Indonesia’s lead scientist on China’s Sinovac vaccine trials has died of suspected Covid-19. Novilia Sjafri Bachtiar was reported by local media to have died on Wednesday, raising even more questions as to the efficacy of the Sinovac vaccine being widely used in the world's fourth-most populous nation.

According to Reuters, Kumparan news service agency reported Bachtiar’s death was due to Covid-19 infection. While further details have not been provided as to the cause behind her death, Sindonews  quoted an official of the state-owned pharmaceuticals company BioFarma, that Bachtiar was buried according to Covid-19 protocols.

The company did not immediately respond to a request for comment on the death of Bachtiar, who was in her early fifties.

Erick Thohir, state enterprise minister, posted a message on Instagram saying her death is a "huge loss" at BioFarma. "She was lead scientist and head of dozens of clinical trials done by BioFarma, including Covid-19 vaccine clinical trials in cooperation with Sinovac," he said.

Bachtiar is not the only case of death post-vaccination. According to independent data group Lapor Covid-19, 131 healthcare workers, mostly vaccinated with the Sinovac shot, have died since June, including 50 in July.

The number of infections and deaths of health workers in Indonesia who received the Sinovac vaccine has cast a shadow of doubt over its effectiveness in preventing hospitalisation and death.

On Wednesday, Indonesia reported a record-breaking high of 1,000 deaths from the coronavirus and 34,379 infections. The Delta variant which was first detected in India is said to have been the driving force of new infections in the country. 

On the other hand, Sinovac spokesman Liu Peicheng told Reuters that preliminary results showed the vaccine produced a three-fold reduction in neutralizing effect against the Delta variant. He said a booster dose could also lead to a better immune response against the Delta variant but did not provide detailed data to back his claim.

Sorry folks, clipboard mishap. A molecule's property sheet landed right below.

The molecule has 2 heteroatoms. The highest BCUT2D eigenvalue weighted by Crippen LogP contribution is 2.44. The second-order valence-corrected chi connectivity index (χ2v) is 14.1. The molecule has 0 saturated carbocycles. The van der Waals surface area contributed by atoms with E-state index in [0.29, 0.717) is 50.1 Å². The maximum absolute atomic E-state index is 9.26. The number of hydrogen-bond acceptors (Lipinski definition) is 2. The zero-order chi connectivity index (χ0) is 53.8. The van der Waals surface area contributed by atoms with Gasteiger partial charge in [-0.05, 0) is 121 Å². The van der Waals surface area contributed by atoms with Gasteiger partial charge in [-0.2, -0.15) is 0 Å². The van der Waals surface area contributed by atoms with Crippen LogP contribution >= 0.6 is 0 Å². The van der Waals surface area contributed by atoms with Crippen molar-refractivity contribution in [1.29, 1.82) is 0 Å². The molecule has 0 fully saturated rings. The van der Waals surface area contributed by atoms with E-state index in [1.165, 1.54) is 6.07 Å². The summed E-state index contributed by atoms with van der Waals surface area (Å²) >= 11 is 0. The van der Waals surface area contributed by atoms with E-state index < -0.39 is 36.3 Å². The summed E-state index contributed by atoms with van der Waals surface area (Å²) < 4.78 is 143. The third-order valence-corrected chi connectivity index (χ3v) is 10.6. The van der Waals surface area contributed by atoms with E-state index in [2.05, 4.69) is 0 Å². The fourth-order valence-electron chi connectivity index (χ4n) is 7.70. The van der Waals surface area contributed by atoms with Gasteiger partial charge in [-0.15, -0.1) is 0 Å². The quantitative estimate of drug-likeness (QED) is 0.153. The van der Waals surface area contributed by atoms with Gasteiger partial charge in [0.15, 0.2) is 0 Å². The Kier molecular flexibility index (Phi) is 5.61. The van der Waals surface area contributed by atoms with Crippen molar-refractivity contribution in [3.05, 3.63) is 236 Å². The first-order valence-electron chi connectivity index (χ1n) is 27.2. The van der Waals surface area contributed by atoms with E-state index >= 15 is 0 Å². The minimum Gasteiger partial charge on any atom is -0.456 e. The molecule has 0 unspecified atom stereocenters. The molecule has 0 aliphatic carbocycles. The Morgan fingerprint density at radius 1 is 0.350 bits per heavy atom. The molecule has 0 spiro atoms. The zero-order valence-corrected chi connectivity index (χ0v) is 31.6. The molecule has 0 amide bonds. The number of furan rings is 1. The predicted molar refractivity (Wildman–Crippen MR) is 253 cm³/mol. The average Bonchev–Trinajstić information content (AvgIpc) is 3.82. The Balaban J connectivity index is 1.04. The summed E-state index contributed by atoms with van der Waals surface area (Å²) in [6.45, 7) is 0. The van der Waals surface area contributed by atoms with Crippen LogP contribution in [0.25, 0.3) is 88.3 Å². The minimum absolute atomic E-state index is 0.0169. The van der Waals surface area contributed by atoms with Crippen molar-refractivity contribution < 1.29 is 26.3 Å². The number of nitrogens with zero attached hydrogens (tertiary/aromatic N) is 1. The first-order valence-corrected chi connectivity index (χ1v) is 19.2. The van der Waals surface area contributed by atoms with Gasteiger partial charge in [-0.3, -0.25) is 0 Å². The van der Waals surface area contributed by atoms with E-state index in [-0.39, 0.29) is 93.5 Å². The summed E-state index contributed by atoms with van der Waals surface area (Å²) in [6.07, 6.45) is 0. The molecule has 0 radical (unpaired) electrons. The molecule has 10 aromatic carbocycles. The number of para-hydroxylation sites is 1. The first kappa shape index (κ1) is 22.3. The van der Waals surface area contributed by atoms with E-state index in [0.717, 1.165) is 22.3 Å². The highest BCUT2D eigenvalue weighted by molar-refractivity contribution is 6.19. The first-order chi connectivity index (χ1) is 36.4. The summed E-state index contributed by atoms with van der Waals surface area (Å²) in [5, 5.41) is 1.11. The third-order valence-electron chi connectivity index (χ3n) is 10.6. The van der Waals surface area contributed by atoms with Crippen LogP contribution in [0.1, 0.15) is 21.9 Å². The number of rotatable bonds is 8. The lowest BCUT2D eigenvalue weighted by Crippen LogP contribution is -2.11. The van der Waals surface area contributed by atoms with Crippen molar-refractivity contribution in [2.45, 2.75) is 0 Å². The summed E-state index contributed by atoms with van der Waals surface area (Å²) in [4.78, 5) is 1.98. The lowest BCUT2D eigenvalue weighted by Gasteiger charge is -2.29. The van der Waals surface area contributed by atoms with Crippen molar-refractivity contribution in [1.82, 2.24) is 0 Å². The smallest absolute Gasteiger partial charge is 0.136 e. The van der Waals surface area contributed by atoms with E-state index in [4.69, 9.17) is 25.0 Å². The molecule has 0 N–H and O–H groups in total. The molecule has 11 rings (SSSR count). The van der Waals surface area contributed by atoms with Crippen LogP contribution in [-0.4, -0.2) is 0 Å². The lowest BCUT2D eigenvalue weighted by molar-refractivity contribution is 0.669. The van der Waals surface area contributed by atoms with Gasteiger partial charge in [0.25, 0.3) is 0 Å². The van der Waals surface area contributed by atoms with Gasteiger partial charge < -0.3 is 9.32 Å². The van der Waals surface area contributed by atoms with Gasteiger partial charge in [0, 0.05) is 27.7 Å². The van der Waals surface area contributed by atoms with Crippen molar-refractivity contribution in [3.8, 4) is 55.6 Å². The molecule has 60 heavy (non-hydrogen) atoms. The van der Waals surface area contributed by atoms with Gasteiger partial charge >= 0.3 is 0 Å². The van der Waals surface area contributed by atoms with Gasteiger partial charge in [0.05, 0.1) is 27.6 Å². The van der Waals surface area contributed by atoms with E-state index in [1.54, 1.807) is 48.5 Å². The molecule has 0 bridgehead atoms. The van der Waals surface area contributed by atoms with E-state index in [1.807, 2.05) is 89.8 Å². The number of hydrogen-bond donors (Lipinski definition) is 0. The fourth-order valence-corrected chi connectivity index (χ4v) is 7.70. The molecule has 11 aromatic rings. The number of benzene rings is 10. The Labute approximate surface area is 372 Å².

As it is, only 1.6 percent of the country’s population of 270 million has been fully vaccinated. Experts have expressed fear that the surge of Delta variant infections could overwhelm and bring the country’s already stressed healthcare infrastructure to the brink of collapse.

The government is sourcing oxygen supplies from Singapore to ease the shortage as hospitals in Java are running out of oxygen, medicines, beds and staff.

As per reports, Sinovac Biotech’s two-dose vaccine is recommended for individuals aged 18 years and above. According to data from a Brazilian trial, it has an efficacy rate of 50.4% for preventing symptomatic infection and an effectiveness of 67%, according to a real-world study in Chile. It was validated for Emergency Use Listing (EUL) by the WHO Trusted Source on June 1 and has been approved for use in 26 countries.

Indonesia Covid-19 A health worker pushes a cart full of medical supplies for COVID-19 coronavirus patients at Husada Utama hospital in Surabaya, East Java, on July 8, 2021. Photo by Juni Kriswanto/AFP via Getty Images